Track test at the Basse TT public roads course in Holland of the original Drixton Honda 500 raced by Australian privateer Terry Dennehy in 1969/70 500cc Grand Prix seasons
It’s very unlikely that any other Japanese-engined Classic era road racer has been replicated as frequently around the world as the twin-cylinder Drixton Honda. Created back in 1968 by Aussie Terry Dennehy and his mechanic mate Ralph Hannan to go 500GP racing affordably in the heyday of the Continental Circus, this privateer concoction entailed their tuning up a stretched twin-cylinder CB450 Honda K4 motor, and wrapping it in a frame made in Italy by Swiss man-of-many-parts, Othmar ‘Marly’ Drixl. A rider himself of no mean ability, Marly is best remembered for the small series of Drixton frames which he produced in the late 1960s for Aermacchi and Honda engines, originally under the aegis of the then British Aermacchi importer and former Norton works rider, the late Syd Lawton.
“Marly was one of those people who always made it his business to know what was going on,” recalled Lawton in an interview we made together before he passed away in 1997. “But despite this, and the fact that he always seemed to have some deal or other on the go, he was also just about permanently broke! I first came across him in 1964, not long after I began importing Aermacchis. Marly was working on the production line at their factory, and living with his wife and young child in a van parked up by the nearby lake. He turned out to be the perfect intermediary for me in dealing with the people there, since I didn’t speak Italian and he did, as well as English and practically everything else even though it soon became obvious he was mainly interested in getting me to sponsor him to go racing!”
After their meeting Drixl did indeed race quite a bit in Britain on an Aermacchi with some help from Lawton, and it was on one of his visits to the UK in the mid-‘60s that the two discussed a problem which had recently arisen. The manufacturers of Avon tyres had pulled out of racing, and the new triangular Dunlop tyres which were a Hobson’s choice replacement for them proved quite unsuited to the already fingertip handling of the standard Aermacchi frame. “Marly said he could make an Aermacchi chassis that would be much better suited to the Dunlops,” says Lawton, “if only I would provide him with the necessary materials. Well, I knew that if I gave him the money to buy enough steel tube to make a dozen frames, he’d probably end up only making one! Marly wasn’t dishonest, but cash burnt a hole in his pocket, which was why he was usually broke. Anyway, I staked him enough to build the first three frames, which he did in the Baroni engineering workshop in Milan, then he sold them through me as Drixtons – standing for DRIXl and LawTON chassis.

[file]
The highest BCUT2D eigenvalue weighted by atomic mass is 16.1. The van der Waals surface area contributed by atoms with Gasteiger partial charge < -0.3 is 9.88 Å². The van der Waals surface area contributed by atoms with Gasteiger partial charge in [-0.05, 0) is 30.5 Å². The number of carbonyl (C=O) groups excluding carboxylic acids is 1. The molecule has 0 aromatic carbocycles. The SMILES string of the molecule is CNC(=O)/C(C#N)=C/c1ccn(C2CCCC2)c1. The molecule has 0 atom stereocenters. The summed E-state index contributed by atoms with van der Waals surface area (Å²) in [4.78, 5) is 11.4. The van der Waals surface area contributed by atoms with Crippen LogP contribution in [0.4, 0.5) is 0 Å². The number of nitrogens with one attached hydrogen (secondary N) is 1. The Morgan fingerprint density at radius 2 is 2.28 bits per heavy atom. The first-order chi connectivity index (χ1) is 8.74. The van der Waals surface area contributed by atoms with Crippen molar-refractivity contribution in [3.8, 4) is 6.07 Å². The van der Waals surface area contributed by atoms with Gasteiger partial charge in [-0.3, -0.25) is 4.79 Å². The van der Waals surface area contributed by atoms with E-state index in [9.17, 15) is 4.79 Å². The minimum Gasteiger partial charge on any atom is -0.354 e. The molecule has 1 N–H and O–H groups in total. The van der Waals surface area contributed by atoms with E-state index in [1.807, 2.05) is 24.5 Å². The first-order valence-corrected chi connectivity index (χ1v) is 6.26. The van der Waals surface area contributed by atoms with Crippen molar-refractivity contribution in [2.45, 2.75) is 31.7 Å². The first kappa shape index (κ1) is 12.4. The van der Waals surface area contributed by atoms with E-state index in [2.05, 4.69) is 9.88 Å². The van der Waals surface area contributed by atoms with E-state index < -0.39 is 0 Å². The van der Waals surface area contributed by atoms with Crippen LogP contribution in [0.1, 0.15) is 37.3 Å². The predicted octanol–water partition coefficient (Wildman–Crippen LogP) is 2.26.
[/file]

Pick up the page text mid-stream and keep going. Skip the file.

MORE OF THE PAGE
Around 25 Drixton Aermacchi frames were built from 1965-69, some of which were snapped up by leading GP privateers such as John Hartle and Aussie Kel Carruthers, who finished third in the 1968 350cc World Championship on such a bike behind the MV Agusta and Benelli fours. Not bad for a pushrod single – but the assured handling of the Drixton frame was a key element in this success. Many of the Drixton Aermacchis built back then are still around today, thanks perhaps to their sturdy but somewhat agricultural construction. “‘Marly not only taught himself to weld on those early frames, he also built them without a set of engine cases, so that afterwards it was usually impossible to line everything up!” recalled Syd Lawton. “However, he did persevere, and eventually got it more or less right, although the main reason in my view the bikes handled quite well was the excellence of the Baroni forks he fitted to them.”
One of Drixl’s customers for the Drixton Aermacchi frame had been Australian Continental Circus privateer Terry Dennehy, who was based in Milan, 50km from the Aermacchi factory. In Easter 1964 at the age of 19, he’d quite remarkably won his first ever motorcycle race by riding his standard Honda CB72 road bike to victory on the challenging Bathurst circuit in the Australian TT’s newly-instigated Lightweight Production class, after which he and his mechanic mate Ralph Hannan, both from Sydney, took up the racing game seriously. The Honda was turned into an Open-class 350cc racer which took Dennehy to second place in the 1966 Australian TT at Bathurst, after leading until the final lap when the cam chain tensioner broke. Then with the Honda in 500cc guise he led the following year’s Phillip Island TT convincingly until the primary chain broke, and he crashed. Time for the two 22-year olds to join the exodus of Aussie up-and-comers to Europe, and become part of the Continental Circus.
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